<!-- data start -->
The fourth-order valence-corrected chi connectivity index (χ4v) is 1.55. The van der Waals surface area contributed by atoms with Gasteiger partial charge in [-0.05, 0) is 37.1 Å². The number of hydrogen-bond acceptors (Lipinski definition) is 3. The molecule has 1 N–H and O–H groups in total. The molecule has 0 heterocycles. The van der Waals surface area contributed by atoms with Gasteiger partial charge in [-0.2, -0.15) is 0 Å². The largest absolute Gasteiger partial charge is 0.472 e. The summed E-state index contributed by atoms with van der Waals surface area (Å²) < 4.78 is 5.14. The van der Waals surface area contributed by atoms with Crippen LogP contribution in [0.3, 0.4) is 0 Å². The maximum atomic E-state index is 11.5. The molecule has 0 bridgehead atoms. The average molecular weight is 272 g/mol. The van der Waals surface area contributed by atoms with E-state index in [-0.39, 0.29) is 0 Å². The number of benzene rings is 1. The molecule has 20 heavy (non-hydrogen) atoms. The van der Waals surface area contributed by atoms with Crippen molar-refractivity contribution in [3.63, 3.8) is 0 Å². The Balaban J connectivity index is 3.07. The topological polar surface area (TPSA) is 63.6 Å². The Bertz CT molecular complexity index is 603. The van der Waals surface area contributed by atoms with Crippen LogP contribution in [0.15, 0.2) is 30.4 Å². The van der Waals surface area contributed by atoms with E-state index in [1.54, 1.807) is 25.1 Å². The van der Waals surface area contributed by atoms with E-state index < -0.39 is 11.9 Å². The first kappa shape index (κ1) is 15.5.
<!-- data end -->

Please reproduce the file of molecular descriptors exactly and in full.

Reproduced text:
The fourth-order valence-corrected chi connectivity index (χ4v) is 1.55. The van der Waals surface area contributed by atoms with Gasteiger partial charge in [-0.05, 0) is 37.1 Å². The number of hydrogen-bond acceptors (Lipinski definition) is 3. The molecule has 1 N–H and O–H groups in total. The molecule has 0 heterocycles. The van der Waals surface area contributed by atoms with Gasteiger partial charge in [-0.2, -0.15) is 0 Å². The largest absolute Gasteiger partial charge is 0.472 e. The summed E-state index contributed by atoms with van der Waals surface area (Å²) < 4.78 is 5.14. The van der Waals surface area contributed by atoms with Crippen LogP contribution in [0.3, 0.4) is 0 Å². The maximum atomic E-state index is 11.5. The molecule has 0 bridgehead atoms. The average molecular weight is 272 g/mol. The van der Waals surface area contributed by atoms with E-state index in [-0.39, 0.29) is 0 Å². The number of benzene rings is 1. The molecule has 20 heavy (non-hydrogen) atoms. The van der Waals surface area contributed by atoms with Crippen molar-refractivity contribution in [3.63, 3.8) is 0 Å². The Balaban J connectivity index is 3.07. The topological polar surface area (TPSA) is 63.6 Å². The Bertz CT molecular complexity index is 603. The van der Waals surface area contributed by atoms with Crippen LogP contribution in [0.15, 0.2) is 30.4 Å². The van der Waals surface area contributed by atoms with E-state index in [1.54, 1.807) is 25.1 Å². The van der Waals surface area contributed by atoms with E-state index < -0.39 is 11.9 Å². The first kappa shape index (κ1) is 15.5.